Wednesday, December 1, 2010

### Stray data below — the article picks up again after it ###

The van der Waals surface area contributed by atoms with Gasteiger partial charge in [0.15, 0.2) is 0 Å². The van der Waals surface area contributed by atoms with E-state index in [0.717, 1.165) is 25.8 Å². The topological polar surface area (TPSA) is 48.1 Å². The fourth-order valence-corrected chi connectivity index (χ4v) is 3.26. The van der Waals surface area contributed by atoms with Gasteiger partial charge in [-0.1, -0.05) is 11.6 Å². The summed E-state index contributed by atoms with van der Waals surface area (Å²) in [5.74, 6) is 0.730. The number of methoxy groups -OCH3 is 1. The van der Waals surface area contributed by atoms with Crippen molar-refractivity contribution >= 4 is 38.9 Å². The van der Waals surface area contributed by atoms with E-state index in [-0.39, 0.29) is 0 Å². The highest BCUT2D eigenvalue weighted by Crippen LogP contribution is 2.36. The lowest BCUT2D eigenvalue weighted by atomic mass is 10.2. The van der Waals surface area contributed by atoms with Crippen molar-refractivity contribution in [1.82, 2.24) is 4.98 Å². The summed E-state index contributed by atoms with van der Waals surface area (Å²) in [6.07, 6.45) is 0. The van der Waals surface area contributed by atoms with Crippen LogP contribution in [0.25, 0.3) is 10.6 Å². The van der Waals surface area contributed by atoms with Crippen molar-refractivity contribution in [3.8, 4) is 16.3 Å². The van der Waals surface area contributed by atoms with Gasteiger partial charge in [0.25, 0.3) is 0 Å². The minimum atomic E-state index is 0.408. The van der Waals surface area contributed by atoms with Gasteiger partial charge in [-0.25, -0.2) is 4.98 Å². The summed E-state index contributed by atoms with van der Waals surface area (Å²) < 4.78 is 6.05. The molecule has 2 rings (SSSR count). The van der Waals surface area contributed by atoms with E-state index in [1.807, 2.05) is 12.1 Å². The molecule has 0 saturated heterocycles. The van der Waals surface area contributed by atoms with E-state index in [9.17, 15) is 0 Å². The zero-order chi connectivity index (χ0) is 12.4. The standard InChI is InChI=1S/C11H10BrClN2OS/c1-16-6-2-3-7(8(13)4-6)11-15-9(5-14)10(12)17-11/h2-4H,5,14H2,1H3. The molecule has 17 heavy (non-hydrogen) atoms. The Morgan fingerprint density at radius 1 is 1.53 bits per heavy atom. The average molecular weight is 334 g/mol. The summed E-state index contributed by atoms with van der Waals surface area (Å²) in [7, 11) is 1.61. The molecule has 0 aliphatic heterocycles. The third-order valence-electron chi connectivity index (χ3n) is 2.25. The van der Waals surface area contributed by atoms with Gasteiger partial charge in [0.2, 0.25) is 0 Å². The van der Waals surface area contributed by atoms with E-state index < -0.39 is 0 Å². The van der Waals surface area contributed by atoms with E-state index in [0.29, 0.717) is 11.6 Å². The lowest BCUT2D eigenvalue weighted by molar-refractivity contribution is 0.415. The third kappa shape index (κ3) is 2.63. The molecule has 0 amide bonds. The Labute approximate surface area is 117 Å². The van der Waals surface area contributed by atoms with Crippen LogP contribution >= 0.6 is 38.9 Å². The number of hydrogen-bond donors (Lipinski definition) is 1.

Inception (2010) is regarded as revolutionary, state-of-the-art cinema and yet strong parallels can be found between this film and another film made more than seventy-five years ago. Peter Ibbetson (1935), a sentimental fantasy directed by Henry Hathaway, features Gary Cooper and Ann Harding as ill-fated lovers who find themselves driven apart when Cooper is sent to prison for murder. The couple comes to rely on a telekinetic link to carry on their passionate romance inside a dazzling dream world. Cooper, who finds that he can control their new surroundings, builds Harding a castle made of clouds and stardust. The world crumbles when Cooper loses his faith in the dream, but he is able to recover his faith and rebuild everything as it was before. The lovers grow old together and Harding, dying in Cooper's arms, tells Cooper that they will continue to be together in death. The couple's ideals - "death-cannot-separate-us" and "we-must-be-together-forever" - are no different than the morbidly obsessive romantic notions that are central to the plot of Inception.